The International Wheat Information System has two major components: the Wheat Pedigree Management System, which assigns and maintains unique wheat identifiers and genealogies, and the Wheat Data Management System, which manages performance information and data on known genes. Another information tool, the Genetic Resource Information Package (GRIP), has been developed using IWIS as data warehousing; GRIP, as one of its functions, attempts to collate passport information across gene banks to identify duplications (Skovmand et al., 2000b).

The power of IWIS has been demonstrated in several ways. For example, it has been used to trace genealogies of modern cultivars to their parental landraces or to lines of unknown pedigrees. The system has also revealed that the number of parental landraces in CIMMYT’s bread wheats has increased markedly over four decades, from six ancestors in Yaqui 50 to 68 ancestors in Borlaug M 95. Using information generated by IWIS, cytoplasmic diversity in CIMMYT wheats was found to be restricted (Fox et al., 1994). Other analyses using the system have demonstrated that landraces from certain regions of wheat’s centre of origin do not, or only rarely, appear in the pedigrees of modern wheats. Such genealogical analyses, which could have broad implications for genetic resource utilization, are evidence of the system’s great utility and many potential applications.

Byerlee and Moya (1993) have indicated that 40 million ha in the developing world are sown to wheat cultivars originating directly from CIMMYT crosses or from National Agricultural Research System (NARS) crosses using a CIMMYT parent. In industrialized countries, at least 20 to 25 million ha are sown to cultivars of CIMMYT ancestry. These cultivars are the direct result of active seed exchange between NARSs and CIMMYT over the last three decades, which has made it possible to introduce important traits into widely adapted germplasm. There is no indication that seed exchange will become less important in the future; on the contrary, it will probably be of greater importance. The International Wheat Information System will assist in the exchange of seed and associated information, increase efficiency and minimize unnecessary duplication of evaluations.


Evaluation should be a major activity of germplasm banks to identify useful genetic variation and make it available to breeders.

Variation is needed to:

Evaluation and pre-breeding should be major activities of any collection. In comparison with many national collections that deal with a multitude of crops, the CGIAR collection based only on Triticeae provides the opportunity and the responsibility to escalate involvement in these activities, in addition to offeing new variation to breeding programmes.

The genetic resources unit uses two evaluation approaches. One is demand-driven, meaning that evaluations are conducted for specific traits or characteristics where the breeding programmes lack variation. The other approach is a systematic evaluation of germplasm groups that the bank considers potential sources of variation for use in breeding programmes. Selecting a specific set of underutilized germplasm and evaluating it for all possible characters does the systematic evaluation of groups of germplasm as potential sources of variation for use in breeding programmes.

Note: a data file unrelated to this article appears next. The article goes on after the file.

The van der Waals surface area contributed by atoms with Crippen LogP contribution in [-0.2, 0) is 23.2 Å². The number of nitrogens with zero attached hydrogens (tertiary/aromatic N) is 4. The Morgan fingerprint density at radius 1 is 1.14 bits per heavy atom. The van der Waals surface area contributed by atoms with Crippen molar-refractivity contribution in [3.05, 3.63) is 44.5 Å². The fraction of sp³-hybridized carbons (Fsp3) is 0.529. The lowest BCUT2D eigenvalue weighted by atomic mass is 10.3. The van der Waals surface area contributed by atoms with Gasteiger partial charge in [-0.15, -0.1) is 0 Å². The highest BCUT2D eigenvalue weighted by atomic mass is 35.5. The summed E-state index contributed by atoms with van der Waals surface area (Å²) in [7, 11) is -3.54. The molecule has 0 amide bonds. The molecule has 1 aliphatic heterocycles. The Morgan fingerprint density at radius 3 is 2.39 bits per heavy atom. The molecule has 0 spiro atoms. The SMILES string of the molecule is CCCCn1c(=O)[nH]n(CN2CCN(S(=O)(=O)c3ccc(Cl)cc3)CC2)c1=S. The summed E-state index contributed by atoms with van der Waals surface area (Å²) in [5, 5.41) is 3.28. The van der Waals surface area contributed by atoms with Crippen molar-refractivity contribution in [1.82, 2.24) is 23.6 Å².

A recent study (Gollin et al., 1998) attempts to develop a theoretical model for analysing gene bank decisions regarding the search for traits of economic value in ex situ collections of wheat. In this study, three questions are posed: (i) What is the optimal size of a search among genetic resources of a given type for a trait of economic value? (ii) What is the value of specialized knowledge? and (iii) How should search resources be allocated across types of genetic resources? Results show that the optimal size of a search is sensitive to the economic importance of the problem and the probability distribution of the trait. The cost and time lag associated with pre-breeding techniques imply that in some searches certain categories of genetic resources will be systematically ignored. In another study (Hede et al., 1999), evaluation for heat tolerance traits was accomplished during routine seed multiplication at almost no cost. Both of these studies attempt to design methods or a model to decrease the cost of evaluation. Efficient and cost-effective evaluation is necessary to be able to afford the evaluation need of the future.

Finally, information systems such as the IWIS makes it possible to estimate the degree of relatedness among wheats and allows breeders to increase genetic diversity by selecting materials of divergent parentage for crosses. This can reduce wheat’s vulnerability to diseases and climatic changes, and automatically updates family trees as additional ancestry is discovered.

A recent survey of breeders indicates that 75 percent of wheat breeders acknowledge that future advances in breeding will be limited by a lack of genetic resources, though this was not considered an immediate restraint for most programmes (Rejesus et al., 1996). This lack of genetic resources can be mediated by increasing knowledge about the value of genetic resources and through the identification of new and novel sources of traits, both in the existing ex situ collections and in situ collections yet to be collected.